Bitcasa To Compete Against Dropbox

Dropbox has proved to everyone that there is a huge market for cloud services.  Nonetheless, not all cloud services are endearing by users, because some cloud services are just too troublesome and having a learning curve that only geeks would appreciate.  Dropbox on the other hand has proved to be simple to use, and it stays out of sight so the users don’t really have to bother with it unless it’s necessary to be reminded of it, just like how a real hard drive works.  Unfortunately, Dropbox’s free account only gives users 2 GB of cloud space, and so users who do want larger cloud space are going to have to pay.  Cheapest plan for Dropbox is $10/month for 50 GB of cloud space.  Although it’s quite affordable, but many users know that 50 GB isn’t enough for nowadays considering media files such as video clips can fill up 50 GB of cloud space in no time.

As users have to pay somewhat a high amount of money per month to sustain a huge cloud space such as Dropbox service, Bitcasa sieges the opportunity and offers users unlimited cloud space for $10/month.  This puts Bitcasa in a straight path of competition against Dropbox.  Mozy is another cloud service that had ended its unlimited cloud space since it was too expensive for Mozy to continue to offer such a deal.  So, we have to wonder how on earth would Bitcasa think it could offer such a sweet deal (i.e., unlimited cloud space for $10/month).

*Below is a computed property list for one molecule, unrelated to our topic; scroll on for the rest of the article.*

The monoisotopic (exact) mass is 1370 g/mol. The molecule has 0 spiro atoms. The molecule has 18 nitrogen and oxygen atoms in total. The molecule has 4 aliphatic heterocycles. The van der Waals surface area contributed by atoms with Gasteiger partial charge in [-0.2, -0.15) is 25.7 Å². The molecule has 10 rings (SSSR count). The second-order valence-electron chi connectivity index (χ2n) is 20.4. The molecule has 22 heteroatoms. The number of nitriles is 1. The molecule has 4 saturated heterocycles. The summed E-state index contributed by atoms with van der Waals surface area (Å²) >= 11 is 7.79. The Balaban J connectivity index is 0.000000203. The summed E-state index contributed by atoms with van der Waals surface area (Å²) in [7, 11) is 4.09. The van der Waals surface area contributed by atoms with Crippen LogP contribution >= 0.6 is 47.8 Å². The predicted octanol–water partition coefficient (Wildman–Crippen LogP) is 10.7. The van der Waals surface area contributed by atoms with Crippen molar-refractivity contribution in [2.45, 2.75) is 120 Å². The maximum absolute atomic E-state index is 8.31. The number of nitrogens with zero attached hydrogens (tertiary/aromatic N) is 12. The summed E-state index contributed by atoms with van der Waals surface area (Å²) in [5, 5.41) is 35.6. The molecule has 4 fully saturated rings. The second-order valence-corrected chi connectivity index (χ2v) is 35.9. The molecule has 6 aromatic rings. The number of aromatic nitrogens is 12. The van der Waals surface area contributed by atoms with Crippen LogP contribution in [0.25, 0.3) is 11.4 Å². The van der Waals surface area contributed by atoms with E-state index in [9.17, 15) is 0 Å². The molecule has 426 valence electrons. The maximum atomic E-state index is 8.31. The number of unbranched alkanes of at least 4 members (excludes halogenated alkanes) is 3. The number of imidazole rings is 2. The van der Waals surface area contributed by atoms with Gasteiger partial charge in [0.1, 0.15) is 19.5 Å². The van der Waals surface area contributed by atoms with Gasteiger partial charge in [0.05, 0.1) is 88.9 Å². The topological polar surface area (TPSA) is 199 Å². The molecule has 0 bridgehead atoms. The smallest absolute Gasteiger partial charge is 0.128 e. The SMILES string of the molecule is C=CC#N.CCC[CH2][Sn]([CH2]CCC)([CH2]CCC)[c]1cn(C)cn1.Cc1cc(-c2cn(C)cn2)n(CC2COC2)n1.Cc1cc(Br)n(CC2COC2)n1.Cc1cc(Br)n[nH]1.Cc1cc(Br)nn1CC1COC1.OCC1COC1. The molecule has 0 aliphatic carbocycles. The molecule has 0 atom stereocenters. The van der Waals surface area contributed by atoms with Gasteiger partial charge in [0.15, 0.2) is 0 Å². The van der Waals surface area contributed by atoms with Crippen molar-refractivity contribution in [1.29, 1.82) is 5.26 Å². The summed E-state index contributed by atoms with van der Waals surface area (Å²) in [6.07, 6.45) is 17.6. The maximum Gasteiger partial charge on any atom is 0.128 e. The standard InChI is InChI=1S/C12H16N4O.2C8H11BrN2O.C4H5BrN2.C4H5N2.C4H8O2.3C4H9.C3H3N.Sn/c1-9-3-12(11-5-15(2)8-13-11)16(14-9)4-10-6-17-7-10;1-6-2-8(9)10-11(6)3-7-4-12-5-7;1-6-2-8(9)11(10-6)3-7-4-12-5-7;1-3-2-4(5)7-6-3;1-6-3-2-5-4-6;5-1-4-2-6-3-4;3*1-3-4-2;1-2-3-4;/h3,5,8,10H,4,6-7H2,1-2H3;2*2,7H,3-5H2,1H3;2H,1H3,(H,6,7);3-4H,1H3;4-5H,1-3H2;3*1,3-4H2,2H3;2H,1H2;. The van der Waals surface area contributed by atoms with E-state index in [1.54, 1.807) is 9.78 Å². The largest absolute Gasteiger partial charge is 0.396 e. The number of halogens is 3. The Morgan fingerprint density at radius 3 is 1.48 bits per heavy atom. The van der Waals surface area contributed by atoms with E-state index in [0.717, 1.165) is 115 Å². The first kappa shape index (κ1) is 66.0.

According to Technologyreview.com’s article “How to make your hard drive infinite,” Bitcasa aims to use special algorithm that preserves one file for duplicate files across its cloud service.  By using this very algorithm, Bitcasa can free up used cloud space to hold even more data.  As for now, Bitcasa is only compatible with Apple’s products such as Macbook Pro, but Windows users will be able to use Bitcasa soon.  Hopefully, Bitcasa will also keep Linux users in mind.

Although Bitcasa’s offer of $10/month for unlimited cloud space is a deal that cannot be refused for those hardcore cloud service users, but I think many more people will still think twice about getting on Bitcasa bandwagon.  Why?  Data are personal, and so some people refuse to use any cloud service in serious manners.  Therefore, I think most people will save the data that they do not care about much onto cloud service, and they will store serious data onto local hard drives.  This makes one wonder will Bitcasa be able to thrive with its proposal!

Source:  http://www.technologyreview.com/computing/38613/page2/

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